Rare Blood Types
What are the rare blood types? If you are asking this question, you've come to the right spot. Here you will learn about the rare blood types and why they are rare. Having a rare blood type will cause no health issues, as rare blood types are just like other blood types. The only issues you may run into is problems with blood transfusions, if you ever need one. Rare blood types are rare because they are somewhat difficult to find and not very common in most people. Below is a list of rare blood types, and a little information about each one.
- AB Negative. AB Negative is the rarest blood type, and less than a percent of the world's population has this rare blood. There will be slight differences in the rarity of blood types depending on location and country, but generally, this blood type is not seen very often.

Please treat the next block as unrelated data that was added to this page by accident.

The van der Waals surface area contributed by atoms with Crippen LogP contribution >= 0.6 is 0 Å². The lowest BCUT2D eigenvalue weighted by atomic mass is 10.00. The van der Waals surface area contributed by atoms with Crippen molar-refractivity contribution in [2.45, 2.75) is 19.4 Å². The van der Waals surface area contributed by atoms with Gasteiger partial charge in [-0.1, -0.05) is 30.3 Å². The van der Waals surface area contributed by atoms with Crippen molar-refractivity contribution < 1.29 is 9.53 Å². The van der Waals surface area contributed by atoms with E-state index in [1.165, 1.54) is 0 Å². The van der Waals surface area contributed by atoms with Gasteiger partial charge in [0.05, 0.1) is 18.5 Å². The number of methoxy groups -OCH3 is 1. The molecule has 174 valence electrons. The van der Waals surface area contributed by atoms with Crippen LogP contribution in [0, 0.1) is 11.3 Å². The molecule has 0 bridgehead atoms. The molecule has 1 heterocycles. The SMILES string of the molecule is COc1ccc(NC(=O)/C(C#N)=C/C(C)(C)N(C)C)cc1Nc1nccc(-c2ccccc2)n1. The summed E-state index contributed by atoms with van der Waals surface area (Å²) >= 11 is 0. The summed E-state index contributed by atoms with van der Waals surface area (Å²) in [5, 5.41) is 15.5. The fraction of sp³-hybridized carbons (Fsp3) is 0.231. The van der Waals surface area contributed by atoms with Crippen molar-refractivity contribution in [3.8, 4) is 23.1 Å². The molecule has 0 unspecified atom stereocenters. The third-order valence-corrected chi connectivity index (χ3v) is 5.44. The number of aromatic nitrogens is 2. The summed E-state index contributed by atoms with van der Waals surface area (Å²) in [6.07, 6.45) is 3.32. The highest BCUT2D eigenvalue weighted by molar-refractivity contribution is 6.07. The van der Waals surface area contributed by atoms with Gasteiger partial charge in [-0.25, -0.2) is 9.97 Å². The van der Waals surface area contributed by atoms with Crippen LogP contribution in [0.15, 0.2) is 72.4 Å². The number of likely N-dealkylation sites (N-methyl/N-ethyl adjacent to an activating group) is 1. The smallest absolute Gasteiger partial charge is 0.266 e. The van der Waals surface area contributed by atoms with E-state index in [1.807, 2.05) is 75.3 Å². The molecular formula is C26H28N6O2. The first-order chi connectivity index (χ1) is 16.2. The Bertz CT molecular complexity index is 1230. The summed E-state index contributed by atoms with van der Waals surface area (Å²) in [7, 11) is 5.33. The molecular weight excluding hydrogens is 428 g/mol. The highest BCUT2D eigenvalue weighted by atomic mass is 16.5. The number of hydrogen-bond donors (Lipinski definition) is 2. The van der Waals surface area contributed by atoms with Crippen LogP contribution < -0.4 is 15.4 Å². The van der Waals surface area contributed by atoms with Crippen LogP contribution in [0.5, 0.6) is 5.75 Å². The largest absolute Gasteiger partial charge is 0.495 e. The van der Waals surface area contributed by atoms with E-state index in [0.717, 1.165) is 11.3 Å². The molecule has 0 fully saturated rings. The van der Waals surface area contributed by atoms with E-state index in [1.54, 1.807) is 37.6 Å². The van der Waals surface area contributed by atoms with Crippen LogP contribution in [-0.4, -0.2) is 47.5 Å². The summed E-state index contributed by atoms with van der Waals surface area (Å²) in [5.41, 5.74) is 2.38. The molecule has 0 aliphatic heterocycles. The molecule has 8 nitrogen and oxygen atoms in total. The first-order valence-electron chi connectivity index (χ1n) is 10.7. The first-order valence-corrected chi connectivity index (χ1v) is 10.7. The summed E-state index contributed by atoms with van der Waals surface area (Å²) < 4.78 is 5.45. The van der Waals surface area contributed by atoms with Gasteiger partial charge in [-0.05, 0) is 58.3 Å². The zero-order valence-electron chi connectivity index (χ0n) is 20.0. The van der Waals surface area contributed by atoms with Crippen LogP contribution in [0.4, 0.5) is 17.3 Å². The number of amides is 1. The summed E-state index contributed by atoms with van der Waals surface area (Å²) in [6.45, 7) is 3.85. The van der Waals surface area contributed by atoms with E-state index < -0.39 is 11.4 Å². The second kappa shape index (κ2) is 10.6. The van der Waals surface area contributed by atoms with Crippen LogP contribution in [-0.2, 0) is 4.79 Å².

- B Negative. This blood type is also extremely rare, and only about two percent of the population has this type of blood. In general, all blood types that are negative are more rare than the positive. B Negative is the second rarest type of blood in the world.
- O Negative. Also very rare, O Negative blood is seen in only in a few people. But unlike other rare blood types, O Negative can be used for red blood cell donations to almost any other blood type in existence. This is why O Negative blood types are often called "Universal donors".
- AB Positive. This blood type is certainly not as rare as AB Negative or B Negative, but it is still somewhat rare and hard to find. AB Positive is seen in fewer than five percent of the world's population.
- A Negative. A Negative blood type is seen in approximately only 6 percent of the general population, making it somewhat rare. Although A Negative donors can give blood to four blood types, A Negative blood types may only receive A Negative or O Negative blood types.